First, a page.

Going out and coming in without error.
Friends come without blame.
To and fro goes the way.
On the seventh day comes return.
It furthers one to have somewhere to go.
The time of darkness is past. The winter solstice brings the victory of light….After a time of decay comes the turning point. The powerful light that has been banished returns. There is movement, but it is not brought about by force. The upper trigram, K’un is characterized by devotion; thus the movement is natural, arising spontaneously. For this reason the transformation of the old becomes easy. The old is discarded and the new is introduced. Both measures accord with the time; therefore no harm results. Societies of people sharing the same views are formed. But since there groups come together in full public knowledge and are in harmony with the time, all selfish separatist tendencies are excluded, and no mistake is made.
The idea of Return is based on the course of nature. The movement is cyclic, and the course completes itself. Therefore it is not necessary to hasten anything artificially. Everything comes of itself at the appointed time. This is the meaning of heaven and earth.
The winter solstice has always been celebrated in China as the resting time of the year–a custom that survives in the time of rest observed at the new year. In winter the life energy, symbolized by thunder, the Arousing, is still underground. Movement is just at its beginning; therefore it must be strengthened by rest, so that it will not be dissipated by being used prematurely. This principle, i.e., of allowing energy that is renewing itself to be reinforced by rest, applies to all similar situations. The return of health after illness, the return of understanding after an estrangement: everything must be treated tenderly and with care at the beginning, so that the return may lead to a flowering.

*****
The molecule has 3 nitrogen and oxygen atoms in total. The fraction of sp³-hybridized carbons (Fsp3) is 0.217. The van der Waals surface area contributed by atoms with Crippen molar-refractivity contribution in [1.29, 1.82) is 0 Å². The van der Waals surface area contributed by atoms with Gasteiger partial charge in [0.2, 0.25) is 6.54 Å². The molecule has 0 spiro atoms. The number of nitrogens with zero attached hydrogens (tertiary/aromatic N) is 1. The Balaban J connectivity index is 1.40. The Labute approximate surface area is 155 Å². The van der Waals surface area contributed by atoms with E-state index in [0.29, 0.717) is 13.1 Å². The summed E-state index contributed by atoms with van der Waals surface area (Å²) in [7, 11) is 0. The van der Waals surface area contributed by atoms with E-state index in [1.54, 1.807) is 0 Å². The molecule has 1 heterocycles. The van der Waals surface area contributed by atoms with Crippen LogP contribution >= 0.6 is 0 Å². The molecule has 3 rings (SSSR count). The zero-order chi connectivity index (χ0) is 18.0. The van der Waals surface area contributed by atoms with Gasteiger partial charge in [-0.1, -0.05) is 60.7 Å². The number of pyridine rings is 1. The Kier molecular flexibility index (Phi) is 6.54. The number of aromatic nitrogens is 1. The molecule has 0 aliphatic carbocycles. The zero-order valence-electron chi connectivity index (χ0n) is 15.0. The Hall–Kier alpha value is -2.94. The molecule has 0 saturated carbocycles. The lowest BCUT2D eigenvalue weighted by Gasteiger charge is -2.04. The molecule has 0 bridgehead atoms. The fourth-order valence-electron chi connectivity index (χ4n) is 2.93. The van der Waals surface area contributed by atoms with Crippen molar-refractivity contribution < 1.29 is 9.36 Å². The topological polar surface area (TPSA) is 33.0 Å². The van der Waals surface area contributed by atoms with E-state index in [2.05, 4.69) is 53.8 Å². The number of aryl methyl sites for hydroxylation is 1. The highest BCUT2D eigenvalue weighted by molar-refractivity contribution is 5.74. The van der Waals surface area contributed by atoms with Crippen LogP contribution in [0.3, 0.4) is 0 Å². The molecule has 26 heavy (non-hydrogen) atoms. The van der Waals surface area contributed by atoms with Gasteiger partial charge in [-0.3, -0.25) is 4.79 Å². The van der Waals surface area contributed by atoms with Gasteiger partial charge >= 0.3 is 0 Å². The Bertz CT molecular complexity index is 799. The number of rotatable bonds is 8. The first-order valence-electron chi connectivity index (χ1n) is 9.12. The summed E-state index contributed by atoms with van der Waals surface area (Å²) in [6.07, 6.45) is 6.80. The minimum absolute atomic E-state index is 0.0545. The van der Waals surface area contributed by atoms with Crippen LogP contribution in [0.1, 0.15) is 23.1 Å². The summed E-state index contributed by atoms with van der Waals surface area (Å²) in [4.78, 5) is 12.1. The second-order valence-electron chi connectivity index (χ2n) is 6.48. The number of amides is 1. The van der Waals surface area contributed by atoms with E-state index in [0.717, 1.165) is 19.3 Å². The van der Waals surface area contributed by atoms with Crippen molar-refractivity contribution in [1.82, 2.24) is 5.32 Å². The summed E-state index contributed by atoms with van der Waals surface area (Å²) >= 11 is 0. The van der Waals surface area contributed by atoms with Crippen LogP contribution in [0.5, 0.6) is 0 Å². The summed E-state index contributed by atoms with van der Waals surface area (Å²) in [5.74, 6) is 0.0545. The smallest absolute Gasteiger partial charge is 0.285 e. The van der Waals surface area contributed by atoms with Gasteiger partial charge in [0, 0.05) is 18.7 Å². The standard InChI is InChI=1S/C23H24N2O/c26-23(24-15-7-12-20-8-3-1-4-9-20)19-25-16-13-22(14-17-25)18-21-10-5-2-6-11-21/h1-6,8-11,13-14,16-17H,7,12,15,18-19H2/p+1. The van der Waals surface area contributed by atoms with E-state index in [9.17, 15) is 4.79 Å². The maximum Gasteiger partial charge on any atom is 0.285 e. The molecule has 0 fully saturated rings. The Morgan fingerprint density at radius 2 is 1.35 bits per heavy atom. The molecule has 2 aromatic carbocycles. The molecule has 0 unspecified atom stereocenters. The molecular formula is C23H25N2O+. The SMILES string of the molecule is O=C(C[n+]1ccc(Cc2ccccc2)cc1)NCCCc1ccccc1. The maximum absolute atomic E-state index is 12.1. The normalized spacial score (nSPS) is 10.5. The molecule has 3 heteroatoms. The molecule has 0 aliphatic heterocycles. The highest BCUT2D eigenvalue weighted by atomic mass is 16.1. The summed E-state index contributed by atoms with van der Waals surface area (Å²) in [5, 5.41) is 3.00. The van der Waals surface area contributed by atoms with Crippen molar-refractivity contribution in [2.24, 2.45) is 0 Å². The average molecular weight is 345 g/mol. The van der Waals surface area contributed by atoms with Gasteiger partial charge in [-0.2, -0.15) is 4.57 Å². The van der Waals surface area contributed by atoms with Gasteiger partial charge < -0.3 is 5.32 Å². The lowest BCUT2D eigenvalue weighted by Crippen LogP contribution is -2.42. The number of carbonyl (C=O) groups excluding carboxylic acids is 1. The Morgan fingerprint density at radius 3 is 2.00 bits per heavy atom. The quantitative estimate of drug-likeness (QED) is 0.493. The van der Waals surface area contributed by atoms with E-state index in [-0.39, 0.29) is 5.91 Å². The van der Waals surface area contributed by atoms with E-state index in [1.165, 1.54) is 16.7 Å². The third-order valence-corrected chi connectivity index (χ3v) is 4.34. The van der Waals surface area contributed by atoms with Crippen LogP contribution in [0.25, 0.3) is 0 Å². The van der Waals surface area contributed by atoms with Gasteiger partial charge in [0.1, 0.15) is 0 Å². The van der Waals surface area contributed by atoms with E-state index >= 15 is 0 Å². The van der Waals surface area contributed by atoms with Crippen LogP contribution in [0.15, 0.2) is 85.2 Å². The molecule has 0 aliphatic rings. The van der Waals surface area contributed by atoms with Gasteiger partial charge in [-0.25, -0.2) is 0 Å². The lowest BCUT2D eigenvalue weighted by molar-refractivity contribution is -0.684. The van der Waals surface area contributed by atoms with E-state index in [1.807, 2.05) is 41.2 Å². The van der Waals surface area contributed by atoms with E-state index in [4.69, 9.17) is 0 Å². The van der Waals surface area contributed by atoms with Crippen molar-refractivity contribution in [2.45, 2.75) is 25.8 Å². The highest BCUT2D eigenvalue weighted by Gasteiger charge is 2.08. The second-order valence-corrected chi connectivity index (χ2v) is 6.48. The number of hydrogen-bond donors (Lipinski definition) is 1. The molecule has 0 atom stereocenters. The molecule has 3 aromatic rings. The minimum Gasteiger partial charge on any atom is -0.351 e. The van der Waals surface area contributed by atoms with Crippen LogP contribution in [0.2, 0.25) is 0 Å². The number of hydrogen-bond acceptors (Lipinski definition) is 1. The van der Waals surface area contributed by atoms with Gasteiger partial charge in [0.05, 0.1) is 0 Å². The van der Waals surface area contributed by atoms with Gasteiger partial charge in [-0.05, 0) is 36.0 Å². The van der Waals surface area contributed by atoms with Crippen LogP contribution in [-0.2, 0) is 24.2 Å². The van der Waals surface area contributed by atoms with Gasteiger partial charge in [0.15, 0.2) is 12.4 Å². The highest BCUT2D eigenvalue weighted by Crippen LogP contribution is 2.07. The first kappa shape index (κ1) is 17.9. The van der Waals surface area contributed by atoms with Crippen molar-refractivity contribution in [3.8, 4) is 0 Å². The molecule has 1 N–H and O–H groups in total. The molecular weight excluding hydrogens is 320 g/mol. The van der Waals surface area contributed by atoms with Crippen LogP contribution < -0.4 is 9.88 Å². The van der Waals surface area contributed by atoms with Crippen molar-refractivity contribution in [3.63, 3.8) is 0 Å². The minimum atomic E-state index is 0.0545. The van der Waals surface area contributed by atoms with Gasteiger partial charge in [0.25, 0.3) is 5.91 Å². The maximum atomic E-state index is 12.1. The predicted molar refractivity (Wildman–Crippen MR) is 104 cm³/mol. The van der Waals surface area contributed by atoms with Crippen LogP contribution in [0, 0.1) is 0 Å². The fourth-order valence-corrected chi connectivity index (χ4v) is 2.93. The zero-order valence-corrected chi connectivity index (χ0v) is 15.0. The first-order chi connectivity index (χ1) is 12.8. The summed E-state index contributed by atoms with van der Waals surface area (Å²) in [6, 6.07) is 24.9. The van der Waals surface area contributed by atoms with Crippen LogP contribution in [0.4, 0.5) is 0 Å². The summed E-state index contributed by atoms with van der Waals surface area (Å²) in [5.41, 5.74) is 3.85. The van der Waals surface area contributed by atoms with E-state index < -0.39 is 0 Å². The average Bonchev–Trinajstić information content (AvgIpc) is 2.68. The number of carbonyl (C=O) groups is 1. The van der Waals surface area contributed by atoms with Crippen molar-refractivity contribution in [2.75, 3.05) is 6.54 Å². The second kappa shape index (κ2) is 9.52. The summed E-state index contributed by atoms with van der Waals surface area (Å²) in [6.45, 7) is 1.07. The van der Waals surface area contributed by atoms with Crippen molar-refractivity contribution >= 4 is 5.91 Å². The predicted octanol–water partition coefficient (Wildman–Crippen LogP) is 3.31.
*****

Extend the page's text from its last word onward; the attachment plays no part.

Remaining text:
“It furthers one to have somewhere to go,” means that it is a good idea to undertake something.
Applied to Character Formation:
Return is the stem of character. Return is small, yet different from external things. Return leads to self knowledge. The hexagram counsels turning away from the confusion of external things, turning back to one’s inner light. There in the depths of the soul, one sees the Divine, the One. It is indeed only germinal, no more than a beginning, a potentiality, but as such clearly to be distinguished from all objects. To know this One means to know oneself in relation to the cosmic forces. For this One is the ascending force of life in nature and in man. From The I Ching translation by Richard Wilhelm
The winter solstice this year for people on the West Coast falls on December 21st in the afternoon, the full moon peaks on December 21st around midnight and the total eclipse of the moon begins around 11:30 pm and ends around 2:00 am. The skies look clear at the moment so I hope to be able to see the eclipse soon. I better hurry up and get this posted and hope you are all have a great Winter Solstice!